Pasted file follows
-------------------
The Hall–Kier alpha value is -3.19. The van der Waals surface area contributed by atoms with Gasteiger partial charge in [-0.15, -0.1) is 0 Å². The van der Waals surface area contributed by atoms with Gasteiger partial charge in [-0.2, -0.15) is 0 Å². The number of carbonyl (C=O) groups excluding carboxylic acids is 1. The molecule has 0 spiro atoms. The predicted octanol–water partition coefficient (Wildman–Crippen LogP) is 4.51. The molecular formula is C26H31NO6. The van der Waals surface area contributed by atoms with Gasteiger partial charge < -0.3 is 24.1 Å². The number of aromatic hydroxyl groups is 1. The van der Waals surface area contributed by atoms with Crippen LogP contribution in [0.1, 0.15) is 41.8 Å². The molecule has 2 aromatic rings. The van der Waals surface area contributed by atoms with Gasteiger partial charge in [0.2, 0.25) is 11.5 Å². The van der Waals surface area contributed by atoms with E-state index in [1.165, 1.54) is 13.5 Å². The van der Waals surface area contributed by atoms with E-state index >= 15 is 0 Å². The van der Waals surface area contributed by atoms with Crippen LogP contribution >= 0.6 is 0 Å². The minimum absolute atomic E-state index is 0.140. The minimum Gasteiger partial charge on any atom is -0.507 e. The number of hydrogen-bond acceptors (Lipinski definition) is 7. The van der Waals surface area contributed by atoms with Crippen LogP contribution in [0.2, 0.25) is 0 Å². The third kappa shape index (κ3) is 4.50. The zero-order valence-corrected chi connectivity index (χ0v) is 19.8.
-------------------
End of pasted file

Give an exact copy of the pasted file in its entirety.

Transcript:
The Hall–Kier alpha value is -3.19. The van der Waals surface area contributed by atoms with Gasteiger partial charge in [-0.15, -0.1) is 0 Å². The van der Waals surface area contributed by atoms with Gasteiger partial charge in [-0.2, -0.15) is 0 Å². The number of carbonyl (C=O) groups excluding carboxylic acids is 1. The molecule has 0 spiro atoms. The predicted octanol–water partition coefficient (Wildman–Crippen LogP) is 4.51. The molecular formula is C26H31NO6. The van der Waals surface area contributed by atoms with Gasteiger partial charge < -0.3 is 24.1 Å². The number of aromatic hydroxyl groups is 1. The van der Waals surface area contributed by atoms with Crippen LogP contribution in [0.1, 0.15) is 41.8 Å². The molecule has 2 aromatic rings. The van der Waals surface area contributed by atoms with Gasteiger partial charge in [0.2, 0.25) is 11.5 Å². The van der Waals surface area contributed by atoms with E-state index in [1.165, 1.54) is 13.5 Å². The van der Waals surface area contributed by atoms with E-state index >= 15 is 0 Å². The van der Waals surface area contributed by atoms with Crippen LogP contribution >= 0.6 is 0 Å². The minimum absolute atomic E-state index is 0.140. The minimum Gasteiger partial charge on any atom is -0.507 e. The number of hydrogen-bond acceptors (Lipinski definition) is 7. The van der Waals surface area contributed by atoms with Crippen LogP contribution in [0.2, 0.25) is 0 Å². The third kappa shape index (κ3) is 4.50. The zero-order valence-corrected chi connectivity index (χ0v) is 19.8.